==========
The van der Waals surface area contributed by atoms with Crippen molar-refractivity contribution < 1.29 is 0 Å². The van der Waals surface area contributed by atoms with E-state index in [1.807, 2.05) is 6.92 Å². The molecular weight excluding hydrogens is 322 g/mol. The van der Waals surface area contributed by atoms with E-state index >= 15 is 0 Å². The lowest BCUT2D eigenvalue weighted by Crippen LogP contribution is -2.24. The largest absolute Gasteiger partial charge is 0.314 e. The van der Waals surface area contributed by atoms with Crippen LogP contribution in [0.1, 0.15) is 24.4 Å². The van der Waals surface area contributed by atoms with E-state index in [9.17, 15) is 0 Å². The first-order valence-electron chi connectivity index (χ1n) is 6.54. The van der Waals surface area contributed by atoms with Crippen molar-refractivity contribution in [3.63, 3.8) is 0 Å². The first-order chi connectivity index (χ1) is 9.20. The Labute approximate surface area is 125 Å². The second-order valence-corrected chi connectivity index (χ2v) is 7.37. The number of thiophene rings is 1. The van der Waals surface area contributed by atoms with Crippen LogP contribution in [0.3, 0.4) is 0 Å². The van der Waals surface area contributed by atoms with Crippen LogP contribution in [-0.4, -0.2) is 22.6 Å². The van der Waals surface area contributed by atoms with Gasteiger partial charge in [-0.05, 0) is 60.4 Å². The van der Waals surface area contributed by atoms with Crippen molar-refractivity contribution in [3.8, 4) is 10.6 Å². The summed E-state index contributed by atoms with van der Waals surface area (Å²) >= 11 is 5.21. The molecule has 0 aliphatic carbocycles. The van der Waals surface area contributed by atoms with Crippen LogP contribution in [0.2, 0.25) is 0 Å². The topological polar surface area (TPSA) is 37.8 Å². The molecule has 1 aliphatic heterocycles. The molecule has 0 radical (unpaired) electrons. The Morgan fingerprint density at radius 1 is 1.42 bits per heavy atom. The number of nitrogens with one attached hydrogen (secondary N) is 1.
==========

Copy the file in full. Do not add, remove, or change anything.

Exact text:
The van der Waals surface area contributed by atoms with Crippen molar-refractivity contribution < 1.29 is 0 Å². The van der Waals surface area contributed by atoms with E-state index in [1.807, 2.05) is 6.92 Å². The molecular weight excluding hydrogens is 322 g/mol. The van der Waals surface area contributed by atoms with E-state index >= 15 is 0 Å². The lowest BCUT2D eigenvalue weighted by Crippen LogP contribution is -2.24. The largest absolute Gasteiger partial charge is 0.314 e. The van der Waals surface area contributed by atoms with Crippen LogP contribution in [0.1, 0.15) is 24.4 Å². The van der Waals surface area contributed by atoms with E-state index in [9.17, 15) is 0 Å². The first-order valence-electron chi connectivity index (χ1n) is 6.54. The van der Waals surface area contributed by atoms with Crippen molar-refractivity contribution in [3.63, 3.8) is 0 Å². The first-order chi connectivity index (χ1) is 9.20. The Labute approximate surface area is 125 Å². The second-order valence-corrected chi connectivity index (χ2v) is 7.37. The number of thiophene rings is 1. The van der Waals surface area contributed by atoms with Crippen LogP contribution in [0.3, 0.4) is 0 Å². The van der Waals surface area contributed by atoms with Crippen LogP contribution in [-0.4, -0.2) is 22.6 Å². The van der Waals surface area contributed by atoms with Gasteiger partial charge in [-0.05, 0) is 60.4 Å². The van der Waals surface area contributed by atoms with Crippen molar-refractivity contribution in [3.8, 4) is 10.6 Å². The summed E-state index contributed by atoms with van der Waals surface area (Å²) >= 11 is 5.21. The molecule has 0 aliphatic carbocycles. The van der Waals surface area contributed by atoms with Crippen LogP contribution in [0.2, 0.25) is 0 Å². The topological polar surface area (TPSA) is 37.8 Å². The molecule has 1 aliphatic heterocycles. The molecule has 0 radical (unpaired) electrons. The Morgan fingerprint density at radius 1 is 1.42 bits per heavy atom. The number of nitrogens with one attached hydrogen (secondary N) is 1.